Most obvious Boston train would be to Loon though, which I sadly would be less excited about.

    A train up 93 stopping at a bunch of resorts or even just service to North Conway would be amazing though.

  7. #7
    While it's a long ways away, this is an interesting topic worth discussing.

    As many have already alluded to, this will make longer drive times much more tolerable for a lot of people. As a result, it's very likely that a lot more people would choose to ski in the winters. Resorts would get a lot more crowded, with proportionally greater crowds in places that are hard for many to access such as Sugarloaf, Jay Peak, Stowe, Burke, and more. Anecdotally, drive times are a big reason why I might choose to stay at home when conditions are subpar. If I can sleep or watch a movie while my car drives me, why not take the chance and hit up the slopes? If conditions aren't great, I can watch a movie on the ride home. I also carefully consider which weekends I want to stay over at faraway places like Sugarloaf or Jay Peak. With a driverless car, I would be much more inclined to go further.

    With population growth already huge in places like Denver/Boulder, Salt Lake, Seattle, Portland, Bozeman, and more, driverless cars will make destinations, especially in the West, particularly crowded. Hate I-70 traffic? Sit back and watch a movie, and it's almost like there aren't a bunch of other cars right around you. Hate the slow crawl up into Little Cottonwood Canyon on a powder day? I bet you would hate it a lot less if you could sleep or watch TV during it.

    Environmentally, driverless cars will certainly increase the demand for cars, leading to more emissions. This affects skiing too, but only in the long run. Perhaps electric car technology and the corresponding clean energy that makes it "green" to drive an electric car will catch up and become more widespread? It's hard to tell.

    If I was the only person with the driverless car, it would undoubtedly make my life easier and enable me to ski more, and ski further away places. But when everyone has a driverless car, it means we're all driving to the mountain. Will us skiers be better off, or worse off? It's too early to say.

    One thing to add: it's extremely difficult to create new ski resorts, especially out West. Environmental review and regulations are the biggest obstacle, but raising capital isn't far behind. More demand will cause resorts to get overcrowded, the backcountry to keep getting more crowded. Will new resorts be created, or old resorts revived, to meet the new demand?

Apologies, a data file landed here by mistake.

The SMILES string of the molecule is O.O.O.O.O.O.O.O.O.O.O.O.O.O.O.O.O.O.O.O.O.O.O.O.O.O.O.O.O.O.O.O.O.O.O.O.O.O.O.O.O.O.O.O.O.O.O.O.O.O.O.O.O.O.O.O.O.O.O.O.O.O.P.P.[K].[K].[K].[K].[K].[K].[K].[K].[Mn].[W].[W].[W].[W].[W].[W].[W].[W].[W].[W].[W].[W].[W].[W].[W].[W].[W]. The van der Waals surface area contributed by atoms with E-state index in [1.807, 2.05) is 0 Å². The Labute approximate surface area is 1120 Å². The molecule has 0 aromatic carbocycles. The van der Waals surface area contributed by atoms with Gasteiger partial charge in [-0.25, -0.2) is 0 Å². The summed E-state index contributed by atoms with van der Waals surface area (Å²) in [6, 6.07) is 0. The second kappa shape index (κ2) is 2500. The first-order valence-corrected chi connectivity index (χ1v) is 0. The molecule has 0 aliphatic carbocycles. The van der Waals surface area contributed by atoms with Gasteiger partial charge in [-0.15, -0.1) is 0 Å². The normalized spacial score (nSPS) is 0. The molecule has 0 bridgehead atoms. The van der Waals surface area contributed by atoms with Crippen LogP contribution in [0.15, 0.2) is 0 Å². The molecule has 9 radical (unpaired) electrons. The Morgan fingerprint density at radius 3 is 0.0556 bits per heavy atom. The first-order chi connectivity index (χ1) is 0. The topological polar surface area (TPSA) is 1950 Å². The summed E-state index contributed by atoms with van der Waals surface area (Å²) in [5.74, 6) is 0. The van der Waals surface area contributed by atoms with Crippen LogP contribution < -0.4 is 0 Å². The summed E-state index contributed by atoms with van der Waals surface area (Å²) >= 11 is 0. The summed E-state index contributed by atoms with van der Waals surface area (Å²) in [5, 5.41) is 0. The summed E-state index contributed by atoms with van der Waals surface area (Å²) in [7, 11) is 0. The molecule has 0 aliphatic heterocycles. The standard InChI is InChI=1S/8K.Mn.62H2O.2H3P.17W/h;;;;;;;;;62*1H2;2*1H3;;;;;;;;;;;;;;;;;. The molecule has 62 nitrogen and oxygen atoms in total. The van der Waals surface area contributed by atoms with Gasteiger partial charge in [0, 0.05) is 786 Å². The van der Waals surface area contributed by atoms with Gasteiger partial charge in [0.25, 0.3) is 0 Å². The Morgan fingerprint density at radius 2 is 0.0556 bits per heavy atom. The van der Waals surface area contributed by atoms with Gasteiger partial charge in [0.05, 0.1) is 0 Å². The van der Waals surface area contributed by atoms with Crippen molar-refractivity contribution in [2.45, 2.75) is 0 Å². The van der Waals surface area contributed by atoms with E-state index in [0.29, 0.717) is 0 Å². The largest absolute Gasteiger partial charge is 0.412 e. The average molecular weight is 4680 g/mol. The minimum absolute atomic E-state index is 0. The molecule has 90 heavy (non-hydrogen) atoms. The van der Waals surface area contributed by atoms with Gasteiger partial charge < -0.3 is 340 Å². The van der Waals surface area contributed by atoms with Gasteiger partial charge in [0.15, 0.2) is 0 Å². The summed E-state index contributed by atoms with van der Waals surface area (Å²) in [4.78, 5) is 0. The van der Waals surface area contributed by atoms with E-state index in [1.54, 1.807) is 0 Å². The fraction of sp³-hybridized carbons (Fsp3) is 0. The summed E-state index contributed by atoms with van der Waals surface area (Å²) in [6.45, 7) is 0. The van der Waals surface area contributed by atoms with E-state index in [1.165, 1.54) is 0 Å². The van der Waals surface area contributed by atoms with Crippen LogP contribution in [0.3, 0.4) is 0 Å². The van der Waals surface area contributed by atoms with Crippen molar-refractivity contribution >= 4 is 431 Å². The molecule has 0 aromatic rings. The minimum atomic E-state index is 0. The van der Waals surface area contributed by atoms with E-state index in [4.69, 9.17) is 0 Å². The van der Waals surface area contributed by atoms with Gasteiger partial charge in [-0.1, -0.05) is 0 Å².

8. #8
    I would absolutely love a driverless car. It's a 5.5 hour drive from my house to Sugarbush. On a Friday, I can usually leave around 1pm-ish so it's not such a bad drive. Stop in Saratoga for a coffee and I'm good to go. Ski hard Saturday. Usually the Sunday plan is ski thru lunch and to be putting the skis in the car around 2pm-ish for the drive home. I'd love to chill out on that ride home...read a book, take a nap, etc. FWIW, I wouldn't even mind the first two hours of driving and let the auto pilot take over when I hit the highway.

    I didn't ski over MLK weekend because I had gone up the weekend before and I didn't feel like making the drive again (in bad weather). If someone else was driving it would have been a different story.

  9. #9
    FWIW, although the idea of a train to the NE resorts sounds good, I highly doubt that it would be economically viable. Amtrak is losing money hand over fist already in some of the most populated places in the country. I can't imagine it would make money going to the more remote places in the country.

  10. #10
    Quote Originally Posted by mikec142 View Post
    FWIW, although the idea of a train to the NE resorts sounds good, I highly doubt that it would be economically viable. Amtrak is losing money hand over fist already in some of the most populated places in the country. I can't imagine it would make money going to the more remote places in the country.
    I can see a Boston - Laconia line coming into play sometime in the future. Year round demand. As much as I want a ski train, I'm not going to Gunstock on one though sadly.

    Laconia isn't all that remote though. Something like the MRV is a different story on literally every front.

Thread Information

Users Browsing this Thread

There are currently 1 users browsing this thread. (0 members and 1 guests)

Posting Permissions

  • You may not post new threads
  • You may not post replies
  • You may not post attachments
  • You may not edit your posts
  •  
All times are GMT -5. The time now is 4:38 PM.